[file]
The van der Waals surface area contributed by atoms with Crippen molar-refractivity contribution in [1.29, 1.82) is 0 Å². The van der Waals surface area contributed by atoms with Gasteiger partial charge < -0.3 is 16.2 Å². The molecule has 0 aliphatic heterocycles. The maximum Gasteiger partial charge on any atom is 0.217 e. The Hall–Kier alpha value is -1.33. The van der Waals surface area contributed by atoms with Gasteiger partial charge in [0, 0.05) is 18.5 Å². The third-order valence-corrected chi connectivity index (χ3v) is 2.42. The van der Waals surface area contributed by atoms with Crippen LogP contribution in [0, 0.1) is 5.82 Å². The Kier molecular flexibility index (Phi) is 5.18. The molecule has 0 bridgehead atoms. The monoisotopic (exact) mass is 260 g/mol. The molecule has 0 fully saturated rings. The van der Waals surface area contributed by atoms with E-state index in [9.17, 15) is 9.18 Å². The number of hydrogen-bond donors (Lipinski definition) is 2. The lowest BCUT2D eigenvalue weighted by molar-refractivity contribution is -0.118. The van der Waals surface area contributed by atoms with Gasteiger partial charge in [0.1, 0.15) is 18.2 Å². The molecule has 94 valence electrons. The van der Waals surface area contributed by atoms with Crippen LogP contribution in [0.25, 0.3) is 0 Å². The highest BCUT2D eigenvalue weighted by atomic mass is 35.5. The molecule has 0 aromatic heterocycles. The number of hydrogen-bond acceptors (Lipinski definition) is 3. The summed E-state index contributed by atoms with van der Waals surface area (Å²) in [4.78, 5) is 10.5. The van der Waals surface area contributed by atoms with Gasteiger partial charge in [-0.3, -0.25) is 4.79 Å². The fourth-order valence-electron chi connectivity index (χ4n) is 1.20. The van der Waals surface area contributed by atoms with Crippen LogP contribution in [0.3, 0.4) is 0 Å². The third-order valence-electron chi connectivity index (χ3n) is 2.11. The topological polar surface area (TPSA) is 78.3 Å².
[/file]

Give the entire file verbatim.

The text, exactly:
The van der Waals surface area contributed by atoms with Crippen molar-refractivity contribution in [1.29, 1.82) is 0 Å². The van der Waals surface area contributed by atoms with Gasteiger partial charge < -0.3 is 16.2 Å². The molecule has 0 aliphatic heterocycles. The maximum Gasteiger partial charge on any atom is 0.217 e. The Hall–Kier alpha value is -1.33. The van der Waals surface area contributed by atoms with Gasteiger partial charge in [0, 0.05) is 18.5 Å². The third-order valence-corrected chi connectivity index (χ3v) is 2.42. The van der Waals surface area contributed by atoms with Crippen LogP contribution in [0, 0.1) is 5.82 Å². The Kier molecular flexibility index (Phi) is 5.18. The molecule has 0 bridgehead atoms. The monoisotopic (exact) mass is 260 g/mol. The molecule has 0 fully saturated rings. The van der Waals surface area contributed by atoms with E-state index in [9.17, 15) is 9.18 Å². The number of hydrogen-bond donors (Lipinski definition) is 2. The lowest BCUT2D eigenvalue weighted by molar-refractivity contribution is -0.118. The van der Waals surface area contributed by atoms with Gasteiger partial charge in [0.1, 0.15) is 18.2 Å². The molecule has 94 valence electrons. The van der Waals surface area contributed by atoms with Crippen LogP contribution in [0.25, 0.3) is 0 Å². The highest BCUT2D eigenvalue weighted by atomic mass is 35.5. The molecule has 0 aromatic heterocycles. The number of hydrogen-bond acceptors (Lipinski definition) is 3. The summed E-state index contributed by atoms with van der Waals surface area (Å²) in [4.78, 5) is 10.5. The van der Waals surface area contributed by atoms with Gasteiger partial charge in [-0.3, -0.25) is 4.79 Å². The fourth-order valence-electron chi connectivity index (χ4n) is 1.20. The van der Waals surface area contributed by atoms with Crippen LogP contribution in [0.3, 0.4) is 0 Å². The third-order valence-electron chi connectivity index (χ3n) is 2.11. The topological polar surface area (TPSA) is 78.3 Å².